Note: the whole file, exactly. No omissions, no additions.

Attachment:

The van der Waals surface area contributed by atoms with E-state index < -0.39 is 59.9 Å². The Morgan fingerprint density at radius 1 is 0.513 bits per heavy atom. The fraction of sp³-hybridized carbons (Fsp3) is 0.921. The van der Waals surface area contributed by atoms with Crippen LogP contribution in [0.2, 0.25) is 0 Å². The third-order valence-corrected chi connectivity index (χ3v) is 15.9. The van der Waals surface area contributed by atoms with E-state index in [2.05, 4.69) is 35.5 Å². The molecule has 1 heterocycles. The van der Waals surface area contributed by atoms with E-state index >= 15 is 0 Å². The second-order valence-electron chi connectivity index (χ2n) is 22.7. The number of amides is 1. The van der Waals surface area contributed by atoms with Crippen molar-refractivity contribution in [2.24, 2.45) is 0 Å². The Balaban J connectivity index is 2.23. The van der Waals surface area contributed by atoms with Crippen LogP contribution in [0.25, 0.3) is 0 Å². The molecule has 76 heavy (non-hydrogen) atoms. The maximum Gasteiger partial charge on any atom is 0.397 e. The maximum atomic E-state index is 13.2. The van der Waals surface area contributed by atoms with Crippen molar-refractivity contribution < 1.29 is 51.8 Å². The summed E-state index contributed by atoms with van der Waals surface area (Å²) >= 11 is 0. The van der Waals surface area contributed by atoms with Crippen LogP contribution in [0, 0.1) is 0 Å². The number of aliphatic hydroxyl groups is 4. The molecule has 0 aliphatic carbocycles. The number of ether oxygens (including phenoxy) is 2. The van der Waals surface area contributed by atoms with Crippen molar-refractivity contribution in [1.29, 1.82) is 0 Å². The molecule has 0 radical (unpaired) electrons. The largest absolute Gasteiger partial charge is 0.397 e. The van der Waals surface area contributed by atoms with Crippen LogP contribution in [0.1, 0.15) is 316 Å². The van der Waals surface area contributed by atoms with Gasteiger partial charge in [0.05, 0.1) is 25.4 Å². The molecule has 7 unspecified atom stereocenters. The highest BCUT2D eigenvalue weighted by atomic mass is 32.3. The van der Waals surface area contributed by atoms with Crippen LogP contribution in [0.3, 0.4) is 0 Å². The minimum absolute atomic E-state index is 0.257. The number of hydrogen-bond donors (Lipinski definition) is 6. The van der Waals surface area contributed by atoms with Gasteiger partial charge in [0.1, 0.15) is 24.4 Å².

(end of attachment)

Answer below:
The van der Waals surface area contributed by atoms with E-state index < -0.39 is 59.9 Å². The Morgan fingerprint density at radius 1 is 0.513 bits per heavy atom. The fraction of sp³-hybridized carbons (Fsp3) is 0.921. The van der Waals surface area contributed by atoms with Crippen LogP contribution in [0.2, 0.25) is 0 Å². The third-order valence-corrected chi connectivity index (χ3v) is 15.9. The van der Waals surface area contributed by atoms with E-state index in [2.05, 4.69) is 35.5 Å². The molecule has 1 heterocycles. The van der Waals surface area contributed by atoms with E-state index >= 15 is 0 Å². The second-order valence-electron chi connectivity index (χ2n) is 22.7. The number of amides is 1. The van der Waals surface area contributed by atoms with Crippen molar-refractivity contribution in [2.24, 2.45) is 0 Å². The Balaban J connectivity index is 2.23. The van der Waals surface area contributed by atoms with Crippen LogP contribution in [0.25, 0.3) is 0 Å². The molecule has 76 heavy (non-hydrogen) atoms. The maximum Gasteiger partial charge on any atom is 0.397 e. The maximum atomic E-state index is 13.2. The van der Waals surface area contributed by atoms with Crippen molar-refractivity contribution < 1.29 is 51.8 Å². The summed E-state index contributed by atoms with van der Waals surface area (Å²) >= 11 is 0. The van der Waals surface area contributed by atoms with Crippen LogP contribution in [0, 0.1) is 0 Å². The number of aliphatic hydroxyl groups is 4. The molecule has 0 aliphatic carbocycles. The number of ether oxygens (including phenoxy) is 2. The van der Waals surface area contributed by atoms with Crippen molar-refractivity contribution in [1.29, 1.82) is 0 Å². The molecule has 0 radical (unpaired) electrons. The largest absolute Gasteiger partial charge is 0.397 e. The van der Waals surface area contributed by atoms with Crippen LogP contribution in [0.1, 0.15) is 316 Å². The van der Waals surface area contributed by atoms with Gasteiger partial charge in [0.05, 0.1) is 25.4 Å². The molecule has 7 unspecified atom stereocenters. The highest BCUT2D eigenvalue weighted by atomic mass is 32.3. The van der Waals surface area contributed by atoms with Crippen LogP contribution in [0.3, 0.4) is 0 Å². The minimum absolute atomic E-state index is 0.257. The number of hydrogen-bond donors (Lipinski definition) is 6. The van der Waals surface area contributed by atoms with Gasteiger partial charge in [0.1, 0.15) is 24.4 Å².